Polka-dot: Michael Rasmussen (Rabobank)

All week we have been hearing and reading and watching the favorites. Vinokourov. Leipheimer. Valverde. Evans. Will an American win? Will there be another Lance?

But this tour is different. There is no rider that everyone fears. Which means that someone not a favorite could win this one.

Though he rides for Rabobank, a team supporting Denis Menchov for the yellow jersey, that someone right now is Michael Rasmussen. He was invisible throughout the first week and at the beginning of this stage. Though he has been King of the Mountain the last two years, his name was hardly mentioned even as the first-week KOM pretenders-to-be, in this case led by Sylvain Chavanel, played with the early peaks and points.

After a bunch of false starts, a breakaway that included contender Michael Rogers and American George Hincapie finally got away from the peleton. The Ichabod Crane of the circuit took off at the base of the first of the three category-one climbs like the headless horseman was behind him. He kindly let another couple of wannabes hang with him until the final first-cat climb. From there it was all Rasmussen, the most natural climber riding in the Tour today, leading the way, seemingly oblivious to the drama unfolding in his wake.

The worst was watching the end of Michael Rogers’ tour. Coming down the Cormet de Roseland, the highly regarded Rogers, who at that moment was leading the tour, and David Arroyo were caught by the cameras just after hitting a road barrier designed to keep cars from running off a narrow curve. Rogers was on the pavement after obviously hitting at a high speed, and you couldn’t see Arroyo until he appeared climbing out of the woody area he fell into after going over his front handlebars.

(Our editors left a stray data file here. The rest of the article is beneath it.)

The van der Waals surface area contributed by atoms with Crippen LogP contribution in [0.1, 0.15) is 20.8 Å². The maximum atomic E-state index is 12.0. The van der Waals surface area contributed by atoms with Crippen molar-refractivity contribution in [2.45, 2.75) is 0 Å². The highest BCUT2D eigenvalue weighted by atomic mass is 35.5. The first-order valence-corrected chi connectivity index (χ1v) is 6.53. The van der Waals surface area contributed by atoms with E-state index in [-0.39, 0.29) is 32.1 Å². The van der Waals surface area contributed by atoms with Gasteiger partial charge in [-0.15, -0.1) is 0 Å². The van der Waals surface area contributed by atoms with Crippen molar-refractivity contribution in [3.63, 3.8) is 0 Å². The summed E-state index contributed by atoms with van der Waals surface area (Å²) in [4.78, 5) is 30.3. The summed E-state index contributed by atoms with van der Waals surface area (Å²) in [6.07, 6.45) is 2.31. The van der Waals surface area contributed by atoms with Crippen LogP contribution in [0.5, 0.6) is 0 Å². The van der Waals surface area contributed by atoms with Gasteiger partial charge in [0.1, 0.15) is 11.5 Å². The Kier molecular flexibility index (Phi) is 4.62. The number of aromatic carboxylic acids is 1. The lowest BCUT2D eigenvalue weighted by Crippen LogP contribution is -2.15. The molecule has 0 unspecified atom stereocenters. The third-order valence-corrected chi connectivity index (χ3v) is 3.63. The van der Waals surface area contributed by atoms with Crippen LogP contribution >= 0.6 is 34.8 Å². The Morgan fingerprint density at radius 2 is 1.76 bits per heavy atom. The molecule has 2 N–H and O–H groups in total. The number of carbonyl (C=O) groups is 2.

Arroyo was more dazed than injured, and he got back on and tried to take down Rasmussen, who was having none of it. Rogers kept going for another couple of kilometers, with a TV camera zeroing in the scratches on his face and arms. But as he went farther, the camera closed in his right wrist, which he was visibly favoring.

Riders, and finally the peleton passed him. He quietly pulled over to the right side of the road, got his feet out of his pedals, lowered his head and just started crying as his mates shepherded him into the team car, his wrist and hopes for the 2007 Tour shattered.

The favorites staggered in behind Rasmussen, who holds the KOM lead as well as the yellow jersey and has 1:24 on his closest challenger, Iban Mayo, who raced better than I have ever seen him over the years. Also looking very strong today was AG2R’s Christophe Moreau, now in fourth place. Cadel Evans, Discovery’s Alberto Conador, Frank Shleck and Carlos Sastre are all lurking in the top ten.